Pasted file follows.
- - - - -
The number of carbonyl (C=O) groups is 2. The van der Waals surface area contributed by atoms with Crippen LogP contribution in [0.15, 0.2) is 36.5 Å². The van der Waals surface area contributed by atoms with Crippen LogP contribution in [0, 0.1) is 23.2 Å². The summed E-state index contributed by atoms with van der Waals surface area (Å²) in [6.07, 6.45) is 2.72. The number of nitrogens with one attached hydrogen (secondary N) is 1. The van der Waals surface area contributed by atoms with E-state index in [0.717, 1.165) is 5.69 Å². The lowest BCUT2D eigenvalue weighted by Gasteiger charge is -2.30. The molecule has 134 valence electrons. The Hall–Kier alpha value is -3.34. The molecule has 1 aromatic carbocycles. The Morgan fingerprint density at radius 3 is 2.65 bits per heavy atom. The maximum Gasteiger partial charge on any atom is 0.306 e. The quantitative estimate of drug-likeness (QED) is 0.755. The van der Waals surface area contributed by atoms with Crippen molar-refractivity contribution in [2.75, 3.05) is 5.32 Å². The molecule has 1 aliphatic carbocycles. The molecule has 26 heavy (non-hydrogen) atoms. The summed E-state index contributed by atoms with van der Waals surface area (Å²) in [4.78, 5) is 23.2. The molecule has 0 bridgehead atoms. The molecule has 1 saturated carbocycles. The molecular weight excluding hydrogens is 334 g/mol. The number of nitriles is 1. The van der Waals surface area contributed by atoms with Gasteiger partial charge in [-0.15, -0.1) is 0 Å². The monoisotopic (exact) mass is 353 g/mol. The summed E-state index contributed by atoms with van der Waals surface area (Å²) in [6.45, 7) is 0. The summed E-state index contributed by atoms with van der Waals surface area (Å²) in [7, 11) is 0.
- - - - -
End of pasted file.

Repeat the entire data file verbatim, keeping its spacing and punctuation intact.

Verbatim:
The number of carbonyl (C=O) groups is 2. The van der Waals surface area contributed by atoms with Crippen LogP contribution in [0.15, 0.2) is 36.5 Å². The van der Waals surface area contributed by atoms with Crippen LogP contribution in [0, 0.1) is 23.2 Å². The summed E-state index contributed by atoms with van der Waals surface area (Å²) in [6.07, 6.45) is 2.72. The number of nitrogens with one attached hydrogen (secondary N) is 1. The van der Waals surface area contributed by atoms with E-state index in [0.717, 1.165) is 5.69 Å². The lowest BCUT2D eigenvalue weighted by Gasteiger charge is -2.30. The molecule has 134 valence electrons. The Hall–Kier alpha value is -3.34. The molecule has 1 aromatic carbocycles. The Morgan fingerprint density at radius 3 is 2.65 bits per heavy atom. The maximum Gasteiger partial charge on any atom is 0.306 e. The quantitative estimate of drug-likeness (QED) is 0.755. The van der Waals surface area contributed by atoms with Crippen molar-refractivity contribution in [2.75, 3.05) is 5.32 Å². The molecule has 1 aliphatic carbocycles. The molecule has 26 heavy (non-hydrogen) atoms. The summed E-state index contributed by atoms with van der Waals surface area (Å²) in [4.78, 5) is 23.2. The molecule has 0 bridgehead atoms. The molecule has 1 saturated carbocycles. The molecular weight excluding hydrogens is 334 g/mol. The number of nitriles is 1. The van der Waals surface area contributed by atoms with Gasteiger partial charge in [-0.15, -0.1) is 0 Å². The monoisotopic (exact) mass is 353 g/mol. The summed E-state index contributed by atoms with van der Waals surface area (Å²) in [6.45, 7) is 0. The summed E-state index contributed by atoms with van der Waals surface area (Å²) in [7, 11) is 0.